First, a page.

Based on real events that occurred in Australia at the turn of the century and adapted from Thomas Keneally's novel, The Chant of Jimmie Blacksmith concerns a young man of Aboriginal and European heritage who has been raised by missionaries. A hard and reliable worker, Jimmie is employed on a property in central-western New South Wales. Hoping to achieve assimiliation into white society, Jimmy marries a white girl, but instead this only increases the loathing and ridicule directed at him. In the winter of 1900, an argument ensues between Jimmy and the owner of the property, which leads to Jimmie and his uncle horrifically killing most of the man's family. Jimmie subsequently takes to the bush with his wife, baby, and younger brother, Mort. Pursued by the police and vigilante farmers, Jimmie sends his wife back with a message: 'tell them I've declared war.' He and Mort kill again, but the younger brother becomes increasingly troubled by their actions. Jimmie eventually goes on alone until his inevitable capture and hanging.
Considered one of Australia's key films of the 1970s, The Chant of Jimmie Blacksmith tells the story primarily from the position of its Aboriginal protagonists, which some critics argue is controversial, as neither the writer nor the director is Aboriginal. Powerfully confronting, particularly with regard to the murder of the family (which includes women, teenage girls, and a baby), the narrative was one of the first to shift away from the presentation of Aboriginal people as noble savages and/or victims and to attack the myth that there was no Aboriginal resistance to white settlement.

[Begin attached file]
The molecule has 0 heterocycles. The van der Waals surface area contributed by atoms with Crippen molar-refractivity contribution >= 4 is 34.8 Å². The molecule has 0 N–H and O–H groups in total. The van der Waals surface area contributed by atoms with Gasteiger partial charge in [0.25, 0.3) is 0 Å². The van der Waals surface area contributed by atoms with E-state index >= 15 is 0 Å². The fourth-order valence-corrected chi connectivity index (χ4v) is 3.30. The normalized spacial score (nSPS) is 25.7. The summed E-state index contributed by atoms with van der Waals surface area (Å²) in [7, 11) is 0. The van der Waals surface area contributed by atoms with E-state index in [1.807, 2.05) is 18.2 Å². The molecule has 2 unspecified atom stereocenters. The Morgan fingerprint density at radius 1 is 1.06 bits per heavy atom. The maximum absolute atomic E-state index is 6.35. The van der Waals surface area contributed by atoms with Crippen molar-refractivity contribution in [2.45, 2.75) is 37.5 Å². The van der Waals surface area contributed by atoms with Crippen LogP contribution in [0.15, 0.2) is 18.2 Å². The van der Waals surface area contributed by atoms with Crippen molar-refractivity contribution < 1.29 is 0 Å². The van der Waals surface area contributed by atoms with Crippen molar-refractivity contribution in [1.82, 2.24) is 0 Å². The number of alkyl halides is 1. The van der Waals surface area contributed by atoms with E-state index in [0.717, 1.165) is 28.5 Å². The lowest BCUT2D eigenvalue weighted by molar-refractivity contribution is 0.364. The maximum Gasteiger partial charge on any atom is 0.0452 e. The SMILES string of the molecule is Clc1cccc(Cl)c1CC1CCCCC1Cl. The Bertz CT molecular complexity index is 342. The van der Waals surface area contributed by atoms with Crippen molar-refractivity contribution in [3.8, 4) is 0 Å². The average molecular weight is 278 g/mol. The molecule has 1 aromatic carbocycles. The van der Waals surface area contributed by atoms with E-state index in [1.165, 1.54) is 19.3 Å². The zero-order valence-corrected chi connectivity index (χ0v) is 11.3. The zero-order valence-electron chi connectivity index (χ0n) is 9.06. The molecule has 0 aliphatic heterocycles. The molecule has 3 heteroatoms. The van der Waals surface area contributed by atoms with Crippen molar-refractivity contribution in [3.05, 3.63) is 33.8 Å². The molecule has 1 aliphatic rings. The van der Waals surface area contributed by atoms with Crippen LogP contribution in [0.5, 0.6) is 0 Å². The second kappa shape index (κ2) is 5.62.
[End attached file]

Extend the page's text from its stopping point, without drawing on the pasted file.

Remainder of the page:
Romaine Moreton (Screen Australia) argues that The Chant of Jimmie Blacksmith is still strictly organised in terms of 'us' and 'them' or 'non-Aborigine' and 'Aborigine' and, while true to the era before Federation, would have been told differently by an Indigenous filmmaker. Though Tom Keneally believes that he too would have written the novel differently today, saying, 'It would be insensitive to write from that point-of-view now', the 'other' viewpoint still provides a powerful and confronting narrative.
'Fred Schepisi's 'The Chant of Jimmie Blacksmith' (1978), an adaptation of Thomas Keneally's 1972 novel of the same name, is an incendiary film from the Australian New Wave that attempts to give voice to aspects of the nation's violent history. With its then-sizeable A$1.2 million budget, the film was a commercial failure despite playing at the Cannes Film Festival to critical acclaim, and has continued to court controversy.'
'Fred Schepisi's film (in)famously blurred the line between villain and victim in racially motivated violence. This critique argues that the socio-political landscape, when juxtaposed with Jimmie's life, calls into question myths about national patrimony that stem from Federation. Schepisi's expressionist cinematography engages audiences as both spectator and commentator in the Blacksmith/Governor story. This dialogue concludes with the suggestion that Jimmie's insanity is symptomatic of a society that uses Terra Nullius as a foundation, in the formation of it's national identity.' (Publication abstract)
'Set in central-western New South Wales in the 1890s, Fred Schepisi’s film of Thomas Keneally’s award-winning novel is a powerful and confronting story of a black man’s revenge against an unjust and intolerant society.
'Raised by missionaries, Jimmie Blacksmith, a young half-caste Aboriginal man, is poignantly caught between the ways of his black forefathers and those of the white society to which he aspires. Exploited by his boss and betrayed by his [white] wife, he declares war on his white employers and goes on a violent killing spree.
'The Chant of Jimmie Blacksmith was one of the most significant films of the 1970s ‘renaissance’. It was the first Australian feature in which the whole story is told from an Aboriginal perspective and it broke new ground in dealing with one of the most tragic aspects of Australian history: the racist treatment of the Aboriginal population. The spectre of the violent and vengeful black had barely been touched upon and the depth of rage that the film put on screen was unprecedented in Australian film at the time.' (Publication summary)